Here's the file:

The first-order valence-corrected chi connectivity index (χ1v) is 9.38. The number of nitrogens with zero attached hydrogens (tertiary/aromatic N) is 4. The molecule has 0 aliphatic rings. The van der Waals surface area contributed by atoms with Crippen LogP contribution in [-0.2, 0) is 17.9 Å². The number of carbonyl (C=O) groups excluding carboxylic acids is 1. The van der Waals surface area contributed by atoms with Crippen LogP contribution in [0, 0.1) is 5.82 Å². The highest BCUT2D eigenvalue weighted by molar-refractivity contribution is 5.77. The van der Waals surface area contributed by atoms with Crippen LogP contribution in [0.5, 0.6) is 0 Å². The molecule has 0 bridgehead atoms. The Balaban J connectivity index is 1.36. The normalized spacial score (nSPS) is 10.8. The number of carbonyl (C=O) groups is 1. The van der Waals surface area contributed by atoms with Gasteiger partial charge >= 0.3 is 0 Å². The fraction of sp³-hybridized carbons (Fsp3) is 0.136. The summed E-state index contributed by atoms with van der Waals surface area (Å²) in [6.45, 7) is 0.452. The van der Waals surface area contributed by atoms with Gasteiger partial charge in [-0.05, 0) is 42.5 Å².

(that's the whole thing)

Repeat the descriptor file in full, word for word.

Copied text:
The first-order valence-corrected chi connectivity index (χ1v) is 9.38. The number of nitrogens with zero attached hydrogens (tertiary/aromatic N) is 4. The molecule has 0 aliphatic rings. The van der Waals surface area contributed by atoms with Crippen LogP contribution in [-0.2, 0) is 17.9 Å². The number of carbonyl (C=O) groups excluding carboxylic acids is 1. The van der Waals surface area contributed by atoms with Crippen LogP contribution in [0, 0.1) is 5.82 Å². The highest BCUT2D eigenvalue weighted by molar-refractivity contribution is 5.77. The van der Waals surface area contributed by atoms with Crippen LogP contribution in [0.5, 0.6) is 0 Å². The molecule has 0 bridgehead atoms. The Balaban J connectivity index is 1.36. The normalized spacial score (nSPS) is 10.8. The number of carbonyl (C=O) groups is 1. The van der Waals surface area contributed by atoms with Gasteiger partial charge >= 0.3 is 0 Å². The fraction of sp³-hybridized carbons (Fsp3) is 0.136. The summed E-state index contributed by atoms with van der Waals surface area (Å²) in [6.45, 7) is 0.452. The van der Waals surface area contributed by atoms with Gasteiger partial charge in [-0.05, 0) is 42.5 Å².